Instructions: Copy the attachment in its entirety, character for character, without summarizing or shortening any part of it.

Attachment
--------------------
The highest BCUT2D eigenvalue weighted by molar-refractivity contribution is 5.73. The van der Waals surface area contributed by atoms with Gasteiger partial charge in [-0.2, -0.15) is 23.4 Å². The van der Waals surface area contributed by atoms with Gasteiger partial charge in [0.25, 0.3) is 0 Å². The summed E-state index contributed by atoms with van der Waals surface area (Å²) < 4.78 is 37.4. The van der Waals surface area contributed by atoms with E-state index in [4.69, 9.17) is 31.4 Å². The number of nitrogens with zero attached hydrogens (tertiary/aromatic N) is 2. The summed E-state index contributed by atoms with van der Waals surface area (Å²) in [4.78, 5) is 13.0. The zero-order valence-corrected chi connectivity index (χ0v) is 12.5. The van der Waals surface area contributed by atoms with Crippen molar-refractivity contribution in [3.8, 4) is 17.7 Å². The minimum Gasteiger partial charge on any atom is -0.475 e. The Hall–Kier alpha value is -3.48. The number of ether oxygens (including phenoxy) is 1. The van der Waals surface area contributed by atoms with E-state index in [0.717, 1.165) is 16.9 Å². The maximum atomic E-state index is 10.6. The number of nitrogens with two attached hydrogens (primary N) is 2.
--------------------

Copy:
The highest BCUT2D eigenvalue weighted by molar-refractivity contribution is 5.73. The van der Waals surface area contributed by atoms with Gasteiger partial charge in [-0.2, -0.15) is 23.4 Å². The van der Waals surface area contributed by atoms with Gasteiger partial charge in [0.25, 0.3) is 0 Å². The summed E-state index contributed by atoms with van der Waals surface area (Å²) < 4.78 is 37.4. The van der Waals surface area contributed by atoms with E-state index in [4.69, 9.17) is 31.4 Å². The number of nitrogens with zero attached hydrogens (tertiary/aromatic N) is 2. The summed E-state index contributed by atoms with van der Waals surface area (Å²) in [4.78, 5) is 13.0. The zero-order valence-corrected chi connectivity index (χ0v) is 12.5. The van der Waals surface area contributed by atoms with Crippen molar-refractivity contribution in [3.8, 4) is 17.7 Å². The minimum Gasteiger partial charge on any atom is -0.475 e. The Hall–Kier alpha value is -3.48. The number of ether oxygens (including phenoxy) is 1. The van der Waals surface area contributed by atoms with E-state index in [0.717, 1.165) is 16.9 Å². The maximum atomic E-state index is 10.6. The number of nitrogens with two attached hydrogens (primary N) is 2.